Bush's attempt to inoculate his administration against charges that it has been slow to prosecute S&L crooks -- laid out in Friday's press conference at which he called for doubling funding for fraud investigations -- is fraught with peril. Legal experts say cases will be difficult to win, and voters are intuitively skeptical about the enthusiasm of Republican administrations for going after white-collar criminals.

Closer to home, Bush's son, Neil, is under fire for failing to disclose loans his oil exploration business received from a developer in arrears on $11 million in loans and other obligations to a Denver S&L on whose board Bush served. (The S&L, Silverado, subsequently failed, costing taxpayers $1 billion.)

"This {the Neil Bush case} is the heart of the S&L crisis," New York Daily News columnist Lars-Erik Nelson wrote last week. "It is not outright embezzlement; rather it is a small group of friends who found a wonderful way to loot the Treasury . . . . You take other people's money out of a bank and loan it to each other." Asked Nelson, "If you lay off Neil Bush, whom can you go after?"

Fitzwater's partisan threats and edgy defense of Neil Bush last week left many Democrats speculating that all the White House had accomplished was to call more attention to the issue. "What Fitzwater did was turn Neil Bush into Billy Carter," said one Democratic congressional staffer. "He hung a 'kick me' sign on the president's son."

Some of the inherent contradictions of Bush's campaign rhetoric are starting to pinch. He has threatened to veto legislation that would force employers to give employees unpaid leaves for pregnancies or for illnesses of family members. The business community and conservative think tanks are lobbying heavily against the proposal -- sizing it up as a nose-under-the-tent for a raft of new "mandated benefits" that many Democrats in Congress would like to impose on employers. But women's groups are lobbying equally hard for it, reminding Bush what the "kinder-and-gentler" candidate said during the 1988 campaign: "We need to assure that women don't have to worry about getting their jobs back after having a child or caring for a child during a serious illness."

The Supreme Court decision last summer upholding the rights of states to restrict abortions has activated a heretofore complacent abortion-rights majority in the electorate. As election results from 1989 and 1990 already attest, abortion-rights candidates are now advantaged -- leaving Bush, politically, on the wrong side of the issue.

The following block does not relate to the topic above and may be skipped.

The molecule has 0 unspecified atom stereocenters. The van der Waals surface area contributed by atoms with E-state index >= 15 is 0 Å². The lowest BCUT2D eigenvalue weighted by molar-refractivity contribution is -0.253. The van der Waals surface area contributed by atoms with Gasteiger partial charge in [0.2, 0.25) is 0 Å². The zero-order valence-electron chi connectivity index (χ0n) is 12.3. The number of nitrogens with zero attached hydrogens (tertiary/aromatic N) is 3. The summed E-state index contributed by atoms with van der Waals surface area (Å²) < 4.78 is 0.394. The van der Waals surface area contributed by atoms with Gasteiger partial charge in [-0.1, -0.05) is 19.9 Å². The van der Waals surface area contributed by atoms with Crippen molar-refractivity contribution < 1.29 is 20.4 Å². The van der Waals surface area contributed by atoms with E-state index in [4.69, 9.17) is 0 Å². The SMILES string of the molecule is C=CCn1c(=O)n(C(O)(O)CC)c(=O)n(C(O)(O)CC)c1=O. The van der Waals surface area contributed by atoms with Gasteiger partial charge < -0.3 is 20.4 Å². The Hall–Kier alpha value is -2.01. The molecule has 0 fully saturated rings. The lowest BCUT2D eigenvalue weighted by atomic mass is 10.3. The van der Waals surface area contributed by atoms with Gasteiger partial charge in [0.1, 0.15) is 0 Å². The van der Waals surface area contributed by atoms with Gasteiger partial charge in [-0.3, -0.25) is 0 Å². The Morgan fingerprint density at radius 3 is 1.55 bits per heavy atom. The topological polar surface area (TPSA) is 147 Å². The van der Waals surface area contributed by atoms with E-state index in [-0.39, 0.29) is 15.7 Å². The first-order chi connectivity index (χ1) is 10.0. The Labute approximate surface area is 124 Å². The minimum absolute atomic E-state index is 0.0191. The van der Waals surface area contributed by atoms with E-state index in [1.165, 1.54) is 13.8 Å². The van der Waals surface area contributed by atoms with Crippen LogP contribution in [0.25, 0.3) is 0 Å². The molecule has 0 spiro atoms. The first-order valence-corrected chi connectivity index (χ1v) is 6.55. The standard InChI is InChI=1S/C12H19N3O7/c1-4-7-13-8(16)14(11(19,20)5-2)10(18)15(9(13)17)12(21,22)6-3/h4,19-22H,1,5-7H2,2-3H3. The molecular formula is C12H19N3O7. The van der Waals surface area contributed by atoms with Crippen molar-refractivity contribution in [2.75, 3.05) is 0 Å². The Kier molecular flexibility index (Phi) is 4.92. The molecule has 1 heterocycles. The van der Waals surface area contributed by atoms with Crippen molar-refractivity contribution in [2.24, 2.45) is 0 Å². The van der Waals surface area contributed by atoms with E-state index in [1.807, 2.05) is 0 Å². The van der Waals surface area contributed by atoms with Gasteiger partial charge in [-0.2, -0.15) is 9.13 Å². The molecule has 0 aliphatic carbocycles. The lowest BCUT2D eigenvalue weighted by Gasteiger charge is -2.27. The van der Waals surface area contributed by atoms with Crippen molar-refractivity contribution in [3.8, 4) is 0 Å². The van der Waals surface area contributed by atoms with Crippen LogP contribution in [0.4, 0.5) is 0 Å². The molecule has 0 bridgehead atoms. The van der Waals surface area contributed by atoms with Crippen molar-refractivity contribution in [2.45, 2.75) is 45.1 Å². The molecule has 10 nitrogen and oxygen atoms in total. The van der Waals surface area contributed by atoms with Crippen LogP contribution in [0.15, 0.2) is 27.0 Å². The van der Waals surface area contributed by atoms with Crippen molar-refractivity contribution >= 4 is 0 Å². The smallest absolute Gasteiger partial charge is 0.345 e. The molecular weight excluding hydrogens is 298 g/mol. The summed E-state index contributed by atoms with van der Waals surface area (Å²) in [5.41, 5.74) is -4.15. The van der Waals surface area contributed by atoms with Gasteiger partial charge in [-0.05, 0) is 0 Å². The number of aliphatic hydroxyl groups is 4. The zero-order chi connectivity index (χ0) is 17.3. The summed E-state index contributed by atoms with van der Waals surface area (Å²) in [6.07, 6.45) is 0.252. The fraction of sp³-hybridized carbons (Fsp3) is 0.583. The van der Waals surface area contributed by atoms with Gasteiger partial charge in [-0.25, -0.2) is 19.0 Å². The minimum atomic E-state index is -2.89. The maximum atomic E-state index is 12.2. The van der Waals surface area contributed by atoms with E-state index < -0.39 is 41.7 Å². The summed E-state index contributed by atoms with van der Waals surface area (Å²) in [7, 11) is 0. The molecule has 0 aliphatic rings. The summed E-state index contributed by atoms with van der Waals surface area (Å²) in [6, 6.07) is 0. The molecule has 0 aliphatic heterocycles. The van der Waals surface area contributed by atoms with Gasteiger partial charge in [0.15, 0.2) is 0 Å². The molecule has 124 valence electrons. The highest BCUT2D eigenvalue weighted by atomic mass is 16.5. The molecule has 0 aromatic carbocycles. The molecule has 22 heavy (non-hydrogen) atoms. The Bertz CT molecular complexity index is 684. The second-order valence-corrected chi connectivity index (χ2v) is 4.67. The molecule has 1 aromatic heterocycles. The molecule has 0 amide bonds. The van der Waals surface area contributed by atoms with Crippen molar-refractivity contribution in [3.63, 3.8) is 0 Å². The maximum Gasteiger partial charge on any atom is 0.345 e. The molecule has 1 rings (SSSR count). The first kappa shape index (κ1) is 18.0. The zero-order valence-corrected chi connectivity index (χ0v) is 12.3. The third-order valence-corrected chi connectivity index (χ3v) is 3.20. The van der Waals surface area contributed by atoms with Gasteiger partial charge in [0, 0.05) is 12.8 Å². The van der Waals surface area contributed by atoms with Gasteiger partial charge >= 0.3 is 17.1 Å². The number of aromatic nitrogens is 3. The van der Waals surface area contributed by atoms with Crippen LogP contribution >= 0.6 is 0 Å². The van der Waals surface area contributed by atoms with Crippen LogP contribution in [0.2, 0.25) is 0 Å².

Many Republican strategists acknowledge that the remainder of Bush's term won't be the speed-boat romp it's been so far, but none seems inordinately concerned.

"This far into any administration, the halo is bound to dim somewhat, especially when you've got some nervousness about the economy," said Charles Black, a leading GOP consultant. "But the fact is that George Bush has built up a huge amount of goodwill and personal credibility. And you're certainly not going to beat him on foreign policy."

Black said it would take a "full national recession" for Bush to be in jeopardy in 1992. While that asssessment is widely shared by analysts in both parties, it's not unanimous. "I have never believed that you need an economic collapse for George Bush to be vulnerable," said Cuomo's Johnson. "By 1992, people are going to expect a peace dividend. They're bound to be frustrated that while our philosophies are being embraced around the world, and while we should be enjoying a renaissance here at home, we're bankrupt instead. And when you tell them that the reason there isn't a peace dividend is that it was stolen by Republican policies and scandals, you're going to strike a nerve."

Many Democrats also feel their 1992 case will be bolstered by the line of analysis advanced by Republican strategist Kevin Phillips in a just-published book, "The Politics of Rich and Poor: Wealth and the American Electorate in the Reagan Aftermath."

Phillips notes that in the decade since Reagan was elected, private-sector chief executive officers saw their incomes grow by 50 percent in inflation-adjusted dollars while workers saw theirs fall by 5 percent. He writes that the overall tax burden on the rich has decreased, while it has held even or risen for virtually everyone else. There has been no comparable upsurge in the relative well-being of the upper class, he argues, since the Robber Baron era of the late 19th century. "Money politics -- be it the avarice of the financiers or the question of who will pay for the binges of the '80s -- is shaping up as a prime theme for the 1990s," Phillips writes.

Along a parallel track, Democrats also believe that a case can be made against the Reagan-Bush era for its disinvestment in public infrastructure, in research and development, in education and job training and in other long-term strategies designed to keep the nation competitive in an increasingly globalized economy. Polls show that most middle-class Americans worry that their children won't find it easy to buy a house or pay for a college education -- and these fears of a declining standard-of-living dovetail with the robbing-the-future indictment of Republican policies.

"Over the past two decades, the genius of the Republicans has been to forge a perceptual alliance of the middle-class and the rich against the poor, based primarily on cultural, foreign policy and anti-government themes," said William Galston, a University of Maryland political scientist and sometime Democratic adviser. "The challenge for the Democrats is to create a new perceptual alliance of the middle-class and the poor against the rich, based primarily on economic anxiety."

The challenge for George Bush will be to demonstrate that the success of his presidency is built on more than just the good fortune of being on duty when communism collapsed.